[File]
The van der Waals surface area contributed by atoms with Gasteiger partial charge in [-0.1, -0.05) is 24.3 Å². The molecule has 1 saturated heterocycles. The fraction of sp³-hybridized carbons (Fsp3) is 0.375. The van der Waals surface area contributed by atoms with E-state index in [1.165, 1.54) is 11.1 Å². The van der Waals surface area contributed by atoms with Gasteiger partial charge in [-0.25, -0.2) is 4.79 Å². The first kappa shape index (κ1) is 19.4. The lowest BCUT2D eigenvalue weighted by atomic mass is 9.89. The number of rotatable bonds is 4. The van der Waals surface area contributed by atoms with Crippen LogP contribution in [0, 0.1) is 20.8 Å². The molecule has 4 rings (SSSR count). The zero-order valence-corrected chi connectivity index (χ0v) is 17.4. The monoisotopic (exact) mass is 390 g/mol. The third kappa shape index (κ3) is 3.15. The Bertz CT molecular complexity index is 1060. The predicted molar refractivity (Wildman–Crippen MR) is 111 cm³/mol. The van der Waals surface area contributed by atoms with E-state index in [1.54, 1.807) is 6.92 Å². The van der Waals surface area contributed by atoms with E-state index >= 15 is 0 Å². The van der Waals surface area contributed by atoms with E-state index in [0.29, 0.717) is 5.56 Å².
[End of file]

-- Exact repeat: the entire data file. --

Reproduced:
The van der Waals surface area contributed by atoms with Gasteiger partial charge in [-0.1, -0.05) is 24.3 Å². The molecule has 1 saturated heterocycles. The fraction of sp³-hybridized carbons (Fsp3) is 0.375. The van der Waals surface area contributed by atoms with E-state index in [1.165, 1.54) is 11.1 Å². The van der Waals surface area contributed by atoms with Gasteiger partial charge in [-0.25, -0.2) is 4.79 Å². The first kappa shape index (κ1) is 19.4. The lowest BCUT2D eigenvalue weighted by atomic mass is 9.89. The number of rotatable bonds is 4. The van der Waals surface area contributed by atoms with Crippen LogP contribution in [0, 0.1) is 20.8 Å². The molecule has 4 rings (SSSR count). The zero-order valence-corrected chi connectivity index (χ0v) is 17.4. The monoisotopic (exact) mass is 390 g/mol. The third kappa shape index (κ3) is 3.15. The Bertz CT molecular complexity index is 1060. The predicted molar refractivity (Wildman–Crippen MR) is 111 cm³/mol. The van der Waals surface area contributed by atoms with E-state index in [1.54, 1.807) is 6.92 Å². The van der Waals surface area contributed by atoms with E-state index >= 15 is 0 Å². The van der Waals surface area contributed by atoms with E-state index in [0.29, 0.717) is 5.56 Å².